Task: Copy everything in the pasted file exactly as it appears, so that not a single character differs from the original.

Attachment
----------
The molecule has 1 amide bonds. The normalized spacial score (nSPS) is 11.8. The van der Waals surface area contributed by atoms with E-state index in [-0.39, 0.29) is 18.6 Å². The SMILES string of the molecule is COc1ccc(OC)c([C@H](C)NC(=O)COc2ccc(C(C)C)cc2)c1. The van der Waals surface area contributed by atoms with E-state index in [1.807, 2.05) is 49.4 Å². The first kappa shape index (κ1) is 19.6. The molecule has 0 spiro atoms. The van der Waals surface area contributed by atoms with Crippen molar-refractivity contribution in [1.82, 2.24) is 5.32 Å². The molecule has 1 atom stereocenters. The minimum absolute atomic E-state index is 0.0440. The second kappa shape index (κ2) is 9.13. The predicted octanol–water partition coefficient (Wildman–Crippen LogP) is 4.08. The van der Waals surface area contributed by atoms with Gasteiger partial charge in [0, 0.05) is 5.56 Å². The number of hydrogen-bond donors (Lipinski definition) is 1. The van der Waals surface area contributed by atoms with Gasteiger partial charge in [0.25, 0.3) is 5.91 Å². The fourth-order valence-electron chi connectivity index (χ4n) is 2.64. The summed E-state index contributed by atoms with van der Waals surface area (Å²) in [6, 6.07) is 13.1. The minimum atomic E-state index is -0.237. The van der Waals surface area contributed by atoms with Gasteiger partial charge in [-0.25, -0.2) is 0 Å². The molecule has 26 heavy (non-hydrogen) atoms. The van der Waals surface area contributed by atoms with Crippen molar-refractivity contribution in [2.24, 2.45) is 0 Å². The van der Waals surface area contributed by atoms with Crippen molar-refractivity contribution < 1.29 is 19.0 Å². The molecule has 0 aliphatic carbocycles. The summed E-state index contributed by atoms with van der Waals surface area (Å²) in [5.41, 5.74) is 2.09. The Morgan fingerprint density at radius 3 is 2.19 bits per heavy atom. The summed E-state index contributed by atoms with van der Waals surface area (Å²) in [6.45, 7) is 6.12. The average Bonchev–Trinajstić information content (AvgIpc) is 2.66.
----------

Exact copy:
The molecule has 1 amide bonds. The normalized spacial score (nSPS) is 11.8. The van der Waals surface area contributed by atoms with E-state index in [-0.39, 0.29) is 18.6 Å². The SMILES string of the molecule is COc1ccc(OC)c([C@H](C)NC(=O)COc2ccc(C(C)C)cc2)c1. The van der Waals surface area contributed by atoms with E-state index in [1.807, 2.05) is 49.4 Å². The first kappa shape index (κ1) is 19.6. The molecule has 0 spiro atoms. The van der Waals surface area contributed by atoms with Crippen molar-refractivity contribution in [1.82, 2.24) is 5.32 Å². The molecule has 1 atom stereocenters. The minimum absolute atomic E-state index is 0.0440. The second kappa shape index (κ2) is 9.13. The predicted octanol–water partition coefficient (Wildman–Crippen LogP) is 4.08. The van der Waals surface area contributed by atoms with Gasteiger partial charge in [0, 0.05) is 5.56 Å². The number of hydrogen-bond donors (Lipinski definition) is 1. The van der Waals surface area contributed by atoms with Gasteiger partial charge in [0.25, 0.3) is 5.91 Å². The fourth-order valence-electron chi connectivity index (χ4n) is 2.64. The summed E-state index contributed by atoms with van der Waals surface area (Å²) in [6, 6.07) is 13.1. The minimum atomic E-state index is -0.237. The van der Waals surface area contributed by atoms with Gasteiger partial charge in [-0.25, -0.2) is 0 Å². The molecule has 26 heavy (non-hydrogen) atoms. The van der Waals surface area contributed by atoms with Crippen molar-refractivity contribution in [2.24, 2.45) is 0 Å². The van der Waals surface area contributed by atoms with Crippen molar-refractivity contribution < 1.29 is 19.0 Å². The molecule has 0 aliphatic carbocycles. The summed E-state index contributed by atoms with van der Waals surface area (Å²) in [5.41, 5.74) is 2.09. The Morgan fingerprint density at radius 3 is 2.19 bits per heavy atom. The summed E-state index contributed by atoms with van der Waals surface area (Å²) in [6.45, 7) is 6.12. The average Bonchev–Trinajstić information content (AvgIpc) is 2.66.